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Ottawa, Feb 2 (Canadian-Media): A few characteristic policy traits were suggested by young conservatives for their campaigns to make their party more attractive to newer voters, as the the Conservative Party of Canada searches for a new leader, after the resignation of Andrew Scheer in December, media reports said.
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Policies should be laid down for the Conservative Party to follow for the new decade, said Dennis Matthews, vice-president at Enterprise Canada, which should prioritize on topics that matter to younger Canadians, such as the opioid epidemic and the spread of workplace automation.
When asked about the issues they would like to discuss for their parties to win young voters, Conservative millennials suggested that Fighting poverty should be a Conservative goal.
Shakir Chambers, a former senior policy adviser to Ontario Premier Doug Ford who also worked in Stephen Harper's PMO, said that his main focus was on policies that would help people with criminal records.
Other policy issues that were suggested included: Housing, homelessness, the future of work, option to work from home, "family friendly" tax changes, spread of automation; celebrating diversity; responding to online hate, Social isolation, Financial literacy, seniors, and more focus on the people side of policy.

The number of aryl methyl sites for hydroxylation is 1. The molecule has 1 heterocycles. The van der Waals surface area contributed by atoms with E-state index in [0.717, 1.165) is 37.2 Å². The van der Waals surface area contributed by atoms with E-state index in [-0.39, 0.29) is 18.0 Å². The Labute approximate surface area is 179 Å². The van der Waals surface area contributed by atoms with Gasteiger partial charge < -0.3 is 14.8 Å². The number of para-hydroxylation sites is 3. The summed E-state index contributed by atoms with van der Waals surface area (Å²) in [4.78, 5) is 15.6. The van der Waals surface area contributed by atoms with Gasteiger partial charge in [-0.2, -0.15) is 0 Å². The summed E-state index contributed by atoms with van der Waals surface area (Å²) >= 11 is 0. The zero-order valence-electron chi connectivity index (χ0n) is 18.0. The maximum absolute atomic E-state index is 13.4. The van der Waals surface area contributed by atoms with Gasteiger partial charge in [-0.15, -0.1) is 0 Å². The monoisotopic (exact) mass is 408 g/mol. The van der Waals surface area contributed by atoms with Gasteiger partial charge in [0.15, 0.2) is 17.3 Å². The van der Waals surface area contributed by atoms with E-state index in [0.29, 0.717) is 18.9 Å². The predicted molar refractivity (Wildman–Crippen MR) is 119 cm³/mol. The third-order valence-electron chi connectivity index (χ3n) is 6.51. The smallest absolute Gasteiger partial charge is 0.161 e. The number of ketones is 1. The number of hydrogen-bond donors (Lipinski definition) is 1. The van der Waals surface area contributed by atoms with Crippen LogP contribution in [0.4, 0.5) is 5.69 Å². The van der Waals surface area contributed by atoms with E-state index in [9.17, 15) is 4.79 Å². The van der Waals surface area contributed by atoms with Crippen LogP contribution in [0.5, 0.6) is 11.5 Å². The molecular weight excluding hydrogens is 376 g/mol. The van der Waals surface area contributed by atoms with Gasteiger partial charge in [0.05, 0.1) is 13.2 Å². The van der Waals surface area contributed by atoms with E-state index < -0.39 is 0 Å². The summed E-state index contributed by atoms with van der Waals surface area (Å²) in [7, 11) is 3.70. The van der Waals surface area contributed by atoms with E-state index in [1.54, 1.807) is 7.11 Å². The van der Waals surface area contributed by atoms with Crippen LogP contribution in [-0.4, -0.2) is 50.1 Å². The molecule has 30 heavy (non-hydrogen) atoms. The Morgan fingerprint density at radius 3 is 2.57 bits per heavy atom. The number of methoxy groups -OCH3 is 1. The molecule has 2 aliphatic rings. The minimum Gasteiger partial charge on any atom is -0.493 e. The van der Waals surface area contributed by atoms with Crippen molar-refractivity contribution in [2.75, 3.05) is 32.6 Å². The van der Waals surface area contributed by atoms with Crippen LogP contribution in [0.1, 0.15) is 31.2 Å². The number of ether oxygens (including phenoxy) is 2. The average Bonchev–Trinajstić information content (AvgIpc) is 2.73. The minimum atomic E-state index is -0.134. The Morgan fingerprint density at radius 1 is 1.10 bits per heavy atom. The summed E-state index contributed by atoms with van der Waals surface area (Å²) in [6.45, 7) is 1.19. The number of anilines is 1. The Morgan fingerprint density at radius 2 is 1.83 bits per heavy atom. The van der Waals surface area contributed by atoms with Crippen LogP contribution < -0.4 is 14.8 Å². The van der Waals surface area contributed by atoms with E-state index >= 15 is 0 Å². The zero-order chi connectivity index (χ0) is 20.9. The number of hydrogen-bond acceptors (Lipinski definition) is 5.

Speaking on the issue of housing which "has real electoral implications in urban and suburban Canada and means completely different things in other parts of the country," said Matthews, pointing to soaring housing prices in Toronto and Vancouver in particular. He also added the federal government will need to take creative measures to prevent many people out of the housing market.
The future of work is an important issue due to the fast changes in the workplace owing to widespread automation and the growth of the gig economy. Young Conservatives say their party should come up with policies to address these issues.
Regarding the issue of celebrating diversity, Chambers said he's heard people say Conservative parties accept diversity, but don't necessarily celebrate it.
Taackling online hate aimed at minority groups as part of a larger emphasis on civil rights should also be looked into by the new conservative leader.
Thirty-three year old Alberta MP Garnett Genuis said that while there are laws prohibiting some of the worst online behaviour, it's not always clear that the authorities are as quick to act as some community members would like.
"Clearly, there's a problem out there in this space."
The urgent issue of social isolation caused by growing automation displacing workers to new virtual currencies is a topic that could get many Canadians to engage with Conservatives.
While it's not a problem that can be addressed overnight, Matthews points to social isolation as the kind of policy
Financial literacy implies the federal government work with other levels of government to make sure young people know more about doing their taxes and how to invest.
"I think there are a lot of folks out there who know nothing about how money actually works," said Matthews.
Last but not the least important is the plight of seniors which might not be the most obvious policy topic for a millennial, said Lauren McDonald, a former director of marketing for Premier Ford, and now director of digital public affairs and campaign strategy at the lobbying firm Proof Strategies.
But she said she believes many people her age are concerned about older Canadians.
On this issue and others, McDonald argues Conservatives need to put more focus on the "people" side of policy.